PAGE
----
Lt. Col. Alexander Vindman, who played a key role in President Trump’s impeachment inquiry, will retire from the U.S. Army, citing fears that his career will always be hindered and limited due to political retaliation from Mr. Trump and his allies.
Lt. Col. Vindman, who had a 21-year career in the military, was removed from the National Security Council in February after the president alleged that he and his twin brother falsely reported information about his phone calls with Ukraine’s president last year, conversations that led to the president’s impeachment.
Mr. Trump suggested earlier this year that the U.S. military should look at disciplinary action against Lt. Col. Vindman, who gave testimony against the president in the impeachment inquiry.
Lt. Col. Vindman’s attorney, Ambassador David Pressman, told CNN Wednesday that his client endured a “campaign of bullying, intimidation, and retaliation” from the president and his allies following his testimony in the impeachment inquiry.
“The President of the United States attempted to force LTC Vindman to choose: Between adhering to the law or pleasing a President. Between honoring his oath or protecting his career. Between protecting his promotion or the promotion of his fellow soldiers,” Mr. Pressman said in a statement.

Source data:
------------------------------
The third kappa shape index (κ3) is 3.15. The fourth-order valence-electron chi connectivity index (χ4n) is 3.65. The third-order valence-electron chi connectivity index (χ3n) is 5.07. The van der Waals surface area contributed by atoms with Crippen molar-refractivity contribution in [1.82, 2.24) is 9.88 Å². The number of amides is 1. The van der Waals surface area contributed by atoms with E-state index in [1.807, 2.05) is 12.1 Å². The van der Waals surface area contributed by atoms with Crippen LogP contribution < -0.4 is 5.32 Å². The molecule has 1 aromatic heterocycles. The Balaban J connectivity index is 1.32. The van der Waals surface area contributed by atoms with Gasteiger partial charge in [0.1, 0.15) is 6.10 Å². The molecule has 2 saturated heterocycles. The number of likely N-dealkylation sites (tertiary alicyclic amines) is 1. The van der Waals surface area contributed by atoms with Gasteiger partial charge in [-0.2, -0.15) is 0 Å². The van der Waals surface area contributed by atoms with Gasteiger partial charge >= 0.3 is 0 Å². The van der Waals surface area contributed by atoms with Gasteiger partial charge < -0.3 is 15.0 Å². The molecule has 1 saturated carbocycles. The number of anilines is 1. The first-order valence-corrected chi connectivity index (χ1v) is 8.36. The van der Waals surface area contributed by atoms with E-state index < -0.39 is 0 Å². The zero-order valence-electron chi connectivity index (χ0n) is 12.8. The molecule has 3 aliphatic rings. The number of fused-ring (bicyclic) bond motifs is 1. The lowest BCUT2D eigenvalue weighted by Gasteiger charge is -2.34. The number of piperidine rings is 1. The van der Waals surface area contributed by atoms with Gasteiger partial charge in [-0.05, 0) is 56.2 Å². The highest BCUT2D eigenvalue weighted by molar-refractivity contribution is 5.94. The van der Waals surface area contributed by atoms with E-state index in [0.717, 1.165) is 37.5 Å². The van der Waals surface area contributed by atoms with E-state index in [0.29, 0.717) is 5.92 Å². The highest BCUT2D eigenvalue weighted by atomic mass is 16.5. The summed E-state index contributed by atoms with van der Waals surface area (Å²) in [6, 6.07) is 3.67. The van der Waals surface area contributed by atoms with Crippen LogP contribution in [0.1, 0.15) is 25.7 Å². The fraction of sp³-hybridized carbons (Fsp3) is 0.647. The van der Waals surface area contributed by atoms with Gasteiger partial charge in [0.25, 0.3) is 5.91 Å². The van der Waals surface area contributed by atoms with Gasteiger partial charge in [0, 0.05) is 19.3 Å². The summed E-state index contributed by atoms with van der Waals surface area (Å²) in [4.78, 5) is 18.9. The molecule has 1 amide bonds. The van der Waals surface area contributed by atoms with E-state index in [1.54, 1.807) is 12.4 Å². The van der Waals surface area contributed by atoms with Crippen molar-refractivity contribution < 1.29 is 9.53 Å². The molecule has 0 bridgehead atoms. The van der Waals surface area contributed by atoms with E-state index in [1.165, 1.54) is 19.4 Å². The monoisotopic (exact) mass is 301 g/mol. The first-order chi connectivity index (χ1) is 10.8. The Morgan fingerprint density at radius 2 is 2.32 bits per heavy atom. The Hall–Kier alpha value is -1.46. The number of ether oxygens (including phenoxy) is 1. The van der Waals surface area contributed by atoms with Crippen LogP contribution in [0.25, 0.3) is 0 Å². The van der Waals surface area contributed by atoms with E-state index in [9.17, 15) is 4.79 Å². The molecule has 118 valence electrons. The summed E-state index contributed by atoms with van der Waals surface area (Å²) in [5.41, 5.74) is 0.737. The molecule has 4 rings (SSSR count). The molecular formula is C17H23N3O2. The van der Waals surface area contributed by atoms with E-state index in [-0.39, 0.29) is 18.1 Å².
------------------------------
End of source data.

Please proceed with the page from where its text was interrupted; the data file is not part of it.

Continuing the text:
“These are choices that no one in the United States should confront, especially one who has dedicated his life to serving it,” he continued, and said that his client “did what the law compelled him to do; and for that he was bullied by the President and his proxies.”
Defense Secretary Mark T. Esper at the time said that military officers are free from “retribution” when they return to the Pentagon from jobs elsewhere. But Lt. Col. Vindman’s promotion to colonel has since been stalled.
Sen. Tammy Duckworth, Illinois Democrat, last week vowed to stall more than 1,100 military promotions until Lt. Col. Vindman’s is approved. It remains unclear how his retirement will affect the promotions.
The circumstances surrounding Lt. Col. Vindman’s retirement quickly caught the attention of lawmakers on Capitol Hill as one key Democrat said there is “no doubt” Mr. Trump and his allies will privately cheer the news.
“That’s how the President and his enablers regard public servants — in uniform or otherwise — who uphold their oaths to the constitution, rather than giving into the cult of personal loyalty that has rotted our government from the inside for the last three and a half years,” said Rep. Eliot Engel, chairman of the House Foreign Affairs Committee.
“Lt. Colonel Vindman will rightly be viewed as the heroic embodiment of courage and service to this country,” the New York Democrat continued. “I’m grateful for his service and I wish him well.”